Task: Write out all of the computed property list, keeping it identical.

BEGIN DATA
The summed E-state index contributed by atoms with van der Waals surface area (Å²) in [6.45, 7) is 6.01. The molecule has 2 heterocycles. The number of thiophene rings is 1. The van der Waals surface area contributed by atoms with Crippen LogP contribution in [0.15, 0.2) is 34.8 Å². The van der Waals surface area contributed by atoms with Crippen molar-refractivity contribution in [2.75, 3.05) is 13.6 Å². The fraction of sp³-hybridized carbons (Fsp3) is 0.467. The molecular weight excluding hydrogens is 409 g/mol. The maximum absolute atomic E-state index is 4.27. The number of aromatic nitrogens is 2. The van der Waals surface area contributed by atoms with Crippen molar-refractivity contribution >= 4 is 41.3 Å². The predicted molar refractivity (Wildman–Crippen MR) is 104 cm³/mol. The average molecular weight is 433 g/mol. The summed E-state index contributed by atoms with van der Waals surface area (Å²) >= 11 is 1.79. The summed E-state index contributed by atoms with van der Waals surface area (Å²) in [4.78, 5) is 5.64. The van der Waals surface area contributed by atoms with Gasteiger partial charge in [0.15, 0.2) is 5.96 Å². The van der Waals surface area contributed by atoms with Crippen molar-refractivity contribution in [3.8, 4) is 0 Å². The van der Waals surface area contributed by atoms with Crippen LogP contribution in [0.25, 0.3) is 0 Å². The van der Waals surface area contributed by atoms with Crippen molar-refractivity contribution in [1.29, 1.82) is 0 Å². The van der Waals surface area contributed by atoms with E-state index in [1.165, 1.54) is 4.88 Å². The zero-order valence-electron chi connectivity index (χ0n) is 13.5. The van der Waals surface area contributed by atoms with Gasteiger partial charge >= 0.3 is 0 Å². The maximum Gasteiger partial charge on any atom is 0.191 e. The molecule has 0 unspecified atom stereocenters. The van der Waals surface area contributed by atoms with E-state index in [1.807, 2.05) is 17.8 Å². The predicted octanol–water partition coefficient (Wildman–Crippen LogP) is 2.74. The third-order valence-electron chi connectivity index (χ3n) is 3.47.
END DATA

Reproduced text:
The summed E-state index contributed by atoms with van der Waals surface area (Å²) in [6.45, 7) is 6.01. The molecule has 2 heterocycles. The number of thiophene rings is 1. The van der Waals surface area contributed by atoms with Crippen LogP contribution in [0.15, 0.2) is 34.8 Å². The van der Waals surface area contributed by atoms with Crippen molar-refractivity contribution in [2.75, 3.05) is 13.6 Å². The fraction of sp³-hybridized carbons (Fsp3) is 0.467. The molecular weight excluding hydrogens is 409 g/mol. The maximum absolute atomic E-state index is 4.27. The number of aromatic nitrogens is 2. The van der Waals surface area contributed by atoms with Crippen molar-refractivity contribution >= 4 is 41.3 Å². The predicted molar refractivity (Wildman–Crippen MR) is 104 cm³/mol. The average molecular weight is 433 g/mol. The summed E-state index contributed by atoms with van der Waals surface area (Å²) >= 11 is 1.79. The summed E-state index contributed by atoms with van der Waals surface area (Å²) in [4.78, 5) is 5.64. The van der Waals surface area contributed by atoms with Gasteiger partial charge in [0.15, 0.2) is 5.96 Å². The van der Waals surface area contributed by atoms with Crippen molar-refractivity contribution in [3.8, 4) is 0 Å². The van der Waals surface area contributed by atoms with Crippen LogP contribution in [0.25, 0.3) is 0 Å². The van der Waals surface area contributed by atoms with Crippen molar-refractivity contribution in [1.29, 1.82) is 0 Å². The van der Waals surface area contributed by atoms with E-state index in [1.165, 1.54) is 4.88 Å². The zero-order valence-electron chi connectivity index (χ0n) is 13.5. The van der Waals surface area contributed by atoms with Gasteiger partial charge >= 0.3 is 0 Å². The maximum Gasteiger partial charge on any atom is 0.191 e. The molecule has 0 unspecified atom stereocenters. The van der Waals surface area contributed by atoms with E-state index in [1.807, 2.05) is 17.8 Å². The predicted octanol–water partition coefficient (Wildman–Crippen LogP) is 2.74. The third-order valence-electron chi connectivity index (χ3n) is 3.47.